My mother’s group is wonderful and meeting up with these awesome ladies has become the highlight of my week, the one thing I will drag my baby to no matter how unsettled she is…. because I need it. These women have been kind, supportive, reassuring and just damn fun to be around. I’m so hoping that our group doesn’t fall apart after we return to work, as these are friendships I want to last the distance.
I’m surprised and perplexed by my stomach.
I was very lucky and lost all the baby weight, apart from one kilo, within two weeks. I must have good genes. Thanks Mum! That and my body went into shock after birthing complications, which probably sped up the weight loss. I fit back into all of my pre-pregnancy clothes. I have no stretch marks. So I know I shouldn’t complain.
But my stomach? It’s weird. Some days it looks flat and some days it looks oddly distorted. I’m working on it by alternating between yoga, zumba and a healthy diet of iced coffees and milky ways.
I’m surprised at the weird things I now google and discuss openly with anyone who will listen.
I already know that I need to work on my mental filter and have “over sharing tendencies” (hey, buy me a coffee and you’ll get my life story. Unedited.) which I positively re-frame as “refreshing honesty in an age of superficial relationships.” But talk to me long enough and now I will very happily discuss baby vomit, baby poo, ear wax, post birth hemorrhages and a whole bunch of other gross topics that someone more polite would avoid.
The history on my computer detailing my searches is full of exciting queries like “how to tell if your baby has constipation.”
I’m surprised at how bored I get sometimes.
My kid is such a great sleeper that I find myself with a lot of time on my hands when she naps. Now, I’m not complaining but there are only so many books you can read and so many times you can watch the BBC version of Pride and Prejudice. When the washing is done and the house is tidy and my “to do” lists have been updated and my emails answered, sometimes I wish that my uni would start back sooner so I have something to do.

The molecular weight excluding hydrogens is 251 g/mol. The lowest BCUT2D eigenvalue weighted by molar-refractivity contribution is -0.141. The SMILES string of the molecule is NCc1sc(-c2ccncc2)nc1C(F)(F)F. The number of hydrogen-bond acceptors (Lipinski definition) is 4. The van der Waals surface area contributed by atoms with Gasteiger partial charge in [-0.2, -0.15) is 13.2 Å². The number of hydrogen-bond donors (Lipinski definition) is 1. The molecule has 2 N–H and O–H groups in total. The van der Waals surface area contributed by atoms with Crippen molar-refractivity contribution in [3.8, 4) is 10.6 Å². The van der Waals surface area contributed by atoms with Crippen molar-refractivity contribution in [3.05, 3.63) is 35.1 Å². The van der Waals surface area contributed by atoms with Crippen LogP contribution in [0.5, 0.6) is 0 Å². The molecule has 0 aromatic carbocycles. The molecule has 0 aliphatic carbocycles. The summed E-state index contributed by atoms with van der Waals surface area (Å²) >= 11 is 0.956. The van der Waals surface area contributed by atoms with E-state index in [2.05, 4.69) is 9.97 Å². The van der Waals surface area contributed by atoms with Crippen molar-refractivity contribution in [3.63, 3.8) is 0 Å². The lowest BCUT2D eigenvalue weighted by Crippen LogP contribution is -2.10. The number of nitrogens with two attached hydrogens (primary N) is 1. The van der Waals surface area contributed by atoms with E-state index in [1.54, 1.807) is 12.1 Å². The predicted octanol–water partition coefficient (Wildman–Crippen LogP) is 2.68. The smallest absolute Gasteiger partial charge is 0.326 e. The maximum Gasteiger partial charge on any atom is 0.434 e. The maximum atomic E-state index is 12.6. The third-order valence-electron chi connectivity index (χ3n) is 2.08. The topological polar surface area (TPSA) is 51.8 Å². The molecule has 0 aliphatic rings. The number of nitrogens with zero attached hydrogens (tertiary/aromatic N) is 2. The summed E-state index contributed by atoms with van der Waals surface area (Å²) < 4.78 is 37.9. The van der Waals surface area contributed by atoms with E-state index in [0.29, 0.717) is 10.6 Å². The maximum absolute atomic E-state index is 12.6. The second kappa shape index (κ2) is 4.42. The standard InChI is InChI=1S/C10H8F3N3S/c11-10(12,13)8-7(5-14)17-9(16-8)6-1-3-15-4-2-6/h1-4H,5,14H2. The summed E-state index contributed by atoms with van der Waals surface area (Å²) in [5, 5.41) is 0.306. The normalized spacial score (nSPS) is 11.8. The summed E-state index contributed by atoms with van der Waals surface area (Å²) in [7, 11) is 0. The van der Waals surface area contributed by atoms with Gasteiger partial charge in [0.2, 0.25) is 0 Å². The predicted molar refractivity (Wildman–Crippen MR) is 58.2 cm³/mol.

I’ve surprised at how quickly my emotions can change.
One example…. (sometime last week, perhaps on Wednesday)
4:03 pm: (Thinking to myself) Oh, she is an angel when she sleeps. She is such a good baby. Look at her. No one else’s baby is as beautiful as mine. (Note, I’m rather self centered and obnoxious when left alone with my thoughts). How could I possibly go back to work and leave her? Maybe I should be a stay at home mum. That wouldn’t be so bad. I wonder if we can afford it. (Clearly I had forgotten at this stage how bored at I get at home sometimes and that I love my job).
4:07 pm: She’s awake. Gah, why is she awake? She needs to have a nap or she will be overtired and won’t sleep properly at night.
4:11 pm: I’m patting you and have turned on your sound machine. Why aren’t’ you sleeping? No, don’t smile at me. Go to bed.
4:17 pm: Ah, sweet baby. Look at how well and quickly you have settled yourself. No one else’s baby settles as well as mine. Clearly, you are a genius and very advanced for your age. (Told you I was obnoxious).
4:28 pm: Crap. Awake again. Sigh… You really need to sleep. Sleep is nice! It makes you feel better! Sigh…. I miss my work. At least they have air conditioning. How many months until I go back?
I’m surprised at how fiercely I love my kid.
I would move mountains for her.
Or spend the entire morning trawling through ebay for a second identical doll to the one she is starting to prefer, that happens to be discontinued, just in case the first one gets dirty and needs a wash.